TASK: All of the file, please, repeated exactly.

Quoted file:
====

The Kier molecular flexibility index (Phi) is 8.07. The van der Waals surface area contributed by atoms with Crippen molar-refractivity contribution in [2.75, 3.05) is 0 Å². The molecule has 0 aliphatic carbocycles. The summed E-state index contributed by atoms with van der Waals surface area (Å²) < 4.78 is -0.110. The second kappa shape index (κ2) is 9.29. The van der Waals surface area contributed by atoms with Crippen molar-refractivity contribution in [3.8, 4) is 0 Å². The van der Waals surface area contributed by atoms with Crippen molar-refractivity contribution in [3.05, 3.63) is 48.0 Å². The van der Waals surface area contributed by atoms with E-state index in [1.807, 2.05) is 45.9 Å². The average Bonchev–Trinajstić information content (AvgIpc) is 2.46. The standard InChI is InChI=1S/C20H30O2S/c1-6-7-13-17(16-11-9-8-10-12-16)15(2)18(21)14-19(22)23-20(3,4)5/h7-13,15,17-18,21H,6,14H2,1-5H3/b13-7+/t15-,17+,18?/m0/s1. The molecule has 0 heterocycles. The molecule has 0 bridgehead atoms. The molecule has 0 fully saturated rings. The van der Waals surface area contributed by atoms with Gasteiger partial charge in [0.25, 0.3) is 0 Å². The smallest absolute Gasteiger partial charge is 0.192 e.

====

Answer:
The Kier molecular flexibility index (Phi) is 8.07. The van der Waals surface area contributed by atoms with Crippen molar-refractivity contribution in [2.75, 3.05) is 0 Å². The molecule has 0 aliphatic carbocycles. The summed E-state index contributed by atoms with van der Waals surface area (Å²) < 4.78 is -0.110. The second kappa shape index (κ2) is 9.29. The van der Waals surface area contributed by atoms with Crippen molar-refractivity contribution in [3.8, 4) is 0 Å². The van der Waals surface area contributed by atoms with Crippen molar-refractivity contribution in [3.05, 3.63) is 48.0 Å². The van der Waals surface area contributed by atoms with E-state index in [1.807, 2.05) is 45.9 Å². The average Bonchev–Trinajstić information content (AvgIpc) is 2.46. The standard InChI is InChI=1S/C20H30O2S/c1-6-7-13-17(16-11-9-8-10-12-16)15(2)18(21)14-19(22)23-20(3,4)5/h7-13,15,17-18,21H,6,14H2,1-5H3/b13-7+/t15-,17+,18?/m0/s1. The molecule has 0 heterocycles. The molecule has 0 bridgehead atoms. The molecule has 0 fully saturated rings. The van der Waals surface area contributed by atoms with Gasteiger partial charge in [0.25, 0.3) is 0 Å². The smallest absolute Gasteiger partial charge is 0.192 e.